• Promotion of exclusive breastfeeding
  • Immunization for under-five children
  • Growth monitoring and identification of developmental delay and referral
  • Cervical and breast screening for Cancer
  • Treatment for other Gynaecological minor ailments
  • Basic laboratory tests
  • School health programme that includes health check-ups for the children studying in Corporation schools
  • Implementation of government special programmes like Pulse Polio, National Deworming Day, intensified diarrhoea control fortnight programme, vitamin A camp, and special immunization programme for the migrant population.
  • Implementation of government schemes like Moovalur Ramamirtha Ammaiyar Thirumana Nidhi Udhavi Thittam and Dr Muthulakshmi Reddy Magapparu Nidhi Udhavi Thittam.

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In addition to the services rendered at UPHCs, the 16 Urban Community Health Centres also provide the following services

  • Provision of minor surgical services
  • Diagnosis of major illness and referral to the higher institution if necessary
  • Provision of Antenatal care, conduction of delivery – normal & caesarian (24×7)
  • Provision of normal newborn care
  • Provision of sick newborn care
  • Provision of baby gift set
  • Provision of Permanent Family Welfare procedures
  • Provision of temporary contraceptive methods
  • Processing of sterilization failure cases for compensation

Many perks of going to UPHCs in Chennai

Rajanikhil Malaramuthan, a resident of Adambakkam, said that his family never visited a hospital for fever or cold. “We came to know about the Urban Primary Health Centre (UPHC) in our area only when we had no other choice but to take the COVID-19 vaccine from there. Until then we had the stigma that these government hospitals would not be maintained properly or clean, or that the service would be poor. Honestly, we were amazed at how clean the hospital was,” he said, adding that the next time his mother was sick, they visited the UPHC to consult with the physician.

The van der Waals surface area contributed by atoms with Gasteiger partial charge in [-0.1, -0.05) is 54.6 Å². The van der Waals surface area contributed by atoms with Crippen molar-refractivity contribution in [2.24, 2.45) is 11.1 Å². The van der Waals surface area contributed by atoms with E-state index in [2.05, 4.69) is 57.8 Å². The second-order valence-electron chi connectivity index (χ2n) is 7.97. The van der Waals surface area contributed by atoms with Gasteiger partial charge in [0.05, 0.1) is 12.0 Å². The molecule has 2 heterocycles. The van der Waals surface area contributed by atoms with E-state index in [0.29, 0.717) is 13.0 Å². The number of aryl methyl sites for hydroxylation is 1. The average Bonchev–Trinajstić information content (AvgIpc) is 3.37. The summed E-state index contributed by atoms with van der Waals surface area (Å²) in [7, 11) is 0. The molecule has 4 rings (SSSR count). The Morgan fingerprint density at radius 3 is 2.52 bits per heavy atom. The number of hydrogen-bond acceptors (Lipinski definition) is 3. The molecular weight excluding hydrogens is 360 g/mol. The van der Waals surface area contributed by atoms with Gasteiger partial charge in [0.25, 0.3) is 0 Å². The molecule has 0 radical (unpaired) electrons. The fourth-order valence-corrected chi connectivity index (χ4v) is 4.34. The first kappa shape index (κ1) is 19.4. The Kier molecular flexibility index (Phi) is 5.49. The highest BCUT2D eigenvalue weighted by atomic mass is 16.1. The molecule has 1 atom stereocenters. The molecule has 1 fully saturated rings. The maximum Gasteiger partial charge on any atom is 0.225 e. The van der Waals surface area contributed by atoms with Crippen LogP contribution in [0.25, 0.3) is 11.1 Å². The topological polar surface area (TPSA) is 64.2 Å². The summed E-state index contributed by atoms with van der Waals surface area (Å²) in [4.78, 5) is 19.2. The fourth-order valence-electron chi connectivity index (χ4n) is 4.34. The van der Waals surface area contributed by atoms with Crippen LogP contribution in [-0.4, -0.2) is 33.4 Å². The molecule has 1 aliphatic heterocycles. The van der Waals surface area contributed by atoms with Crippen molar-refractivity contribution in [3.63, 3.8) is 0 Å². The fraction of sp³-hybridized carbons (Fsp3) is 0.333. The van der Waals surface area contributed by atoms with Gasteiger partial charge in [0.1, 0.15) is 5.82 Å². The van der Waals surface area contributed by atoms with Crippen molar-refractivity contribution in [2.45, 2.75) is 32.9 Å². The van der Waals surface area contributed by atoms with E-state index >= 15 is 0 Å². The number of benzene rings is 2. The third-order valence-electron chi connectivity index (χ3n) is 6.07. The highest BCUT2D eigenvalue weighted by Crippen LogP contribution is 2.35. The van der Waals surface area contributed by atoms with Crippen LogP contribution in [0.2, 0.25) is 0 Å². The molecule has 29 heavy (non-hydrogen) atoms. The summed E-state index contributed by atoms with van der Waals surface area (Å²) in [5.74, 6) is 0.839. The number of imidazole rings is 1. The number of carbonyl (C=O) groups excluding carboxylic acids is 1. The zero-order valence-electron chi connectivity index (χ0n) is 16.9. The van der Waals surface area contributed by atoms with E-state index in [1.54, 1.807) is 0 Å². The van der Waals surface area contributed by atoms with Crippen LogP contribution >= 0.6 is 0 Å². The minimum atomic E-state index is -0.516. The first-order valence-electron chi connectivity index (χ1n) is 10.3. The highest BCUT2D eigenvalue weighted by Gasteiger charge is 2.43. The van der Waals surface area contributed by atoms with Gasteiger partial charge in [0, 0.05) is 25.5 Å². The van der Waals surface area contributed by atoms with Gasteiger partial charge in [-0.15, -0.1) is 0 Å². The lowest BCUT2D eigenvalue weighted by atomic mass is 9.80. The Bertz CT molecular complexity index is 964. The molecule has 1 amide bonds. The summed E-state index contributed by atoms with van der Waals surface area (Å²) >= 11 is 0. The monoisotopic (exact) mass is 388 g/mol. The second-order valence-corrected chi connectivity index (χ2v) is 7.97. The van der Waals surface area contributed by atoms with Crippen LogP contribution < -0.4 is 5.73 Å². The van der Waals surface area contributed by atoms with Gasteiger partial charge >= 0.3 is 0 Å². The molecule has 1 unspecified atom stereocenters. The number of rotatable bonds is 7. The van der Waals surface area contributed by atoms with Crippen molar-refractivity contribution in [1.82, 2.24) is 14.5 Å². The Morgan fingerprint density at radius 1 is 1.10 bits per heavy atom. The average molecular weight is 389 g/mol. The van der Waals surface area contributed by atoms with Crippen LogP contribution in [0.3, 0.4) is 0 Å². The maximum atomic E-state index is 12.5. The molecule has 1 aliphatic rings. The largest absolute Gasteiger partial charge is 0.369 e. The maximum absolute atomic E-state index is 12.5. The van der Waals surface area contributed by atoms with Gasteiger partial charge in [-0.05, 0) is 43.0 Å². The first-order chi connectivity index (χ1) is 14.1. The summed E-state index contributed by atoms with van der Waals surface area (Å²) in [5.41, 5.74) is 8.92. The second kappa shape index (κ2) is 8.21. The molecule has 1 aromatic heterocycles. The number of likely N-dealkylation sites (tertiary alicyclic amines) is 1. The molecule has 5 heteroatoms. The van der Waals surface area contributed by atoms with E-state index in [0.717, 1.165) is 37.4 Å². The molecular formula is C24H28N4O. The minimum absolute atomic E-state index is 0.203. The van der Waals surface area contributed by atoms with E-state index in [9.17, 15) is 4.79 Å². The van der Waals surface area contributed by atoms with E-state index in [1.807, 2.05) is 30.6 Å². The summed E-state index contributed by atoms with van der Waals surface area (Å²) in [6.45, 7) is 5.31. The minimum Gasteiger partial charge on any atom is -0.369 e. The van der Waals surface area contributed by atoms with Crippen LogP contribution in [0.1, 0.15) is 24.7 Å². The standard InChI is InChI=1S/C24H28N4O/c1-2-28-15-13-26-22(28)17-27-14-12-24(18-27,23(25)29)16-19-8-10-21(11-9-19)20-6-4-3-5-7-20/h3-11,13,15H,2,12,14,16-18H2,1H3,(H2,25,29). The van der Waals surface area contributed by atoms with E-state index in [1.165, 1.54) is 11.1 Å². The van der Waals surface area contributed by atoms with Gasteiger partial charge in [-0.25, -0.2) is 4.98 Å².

Many residents of Chennai echoed Rajanikhil’s opinion that their idea of a government healthcare facility changed after they visited the UPHCs for COVID-19 vaccination.

45-year-old Kanchana, who came to know about the UPHC in Kodungaiyur while getting tested for COVID-19 in 2020, has been regularly accessing the healthcare facilities from the same UPHC. “While private hospitals were keen on collecting exorbitant charges, it was the staff at UPHC who gave some reassurance that I was going to get better,” she noted.

Even after recovering from COVID-19, she has been going for regular check-ups for hypertension and diabetes to the same UPHC. “The staff at UPHC registered my credentials and gave me a card called ‘BP Passport’ in which the readings of my blood pressure and blood sugar levels are recorded at regular intervals. After the check-up, they will give me the medicines that I shall need until the next check-up, free of cost,” said Kanchana, who had previously been spending at least Rs 3,000 per month to buy the same medicines through private clinics.

She also noted that the primary health centres she visited had ramp facilities and separate rooms for blood tests, antenatal care and consultations with doctors. These processes, as well as system of purchase from pharmacies, were organised well.

While many districts across Tamil Nadu conduct deliveries at the UPHCs, the UPHCs in Chennai monitor pregnant women until delivery but refer them to the UCHCs for deliveries.

P Divya Bharathi, a 22-year-old young mother, said that she came to know about the maternity care facilities in UPHCs through her neighbours. A Chennai native, she had moved to Kodaikanal after her marriage.

She visited a UPHC in Kodaikanal for the first time as registration under the Pregnancy and Infant Cohort Monitoring and Evaluation (PICME) system has been mandatory to receive birth certificates. PICME is a system deployed by the Tamilnadu government to track all pregnant women from the inception of pregnancy until a birth certificate is obtained for the newborn.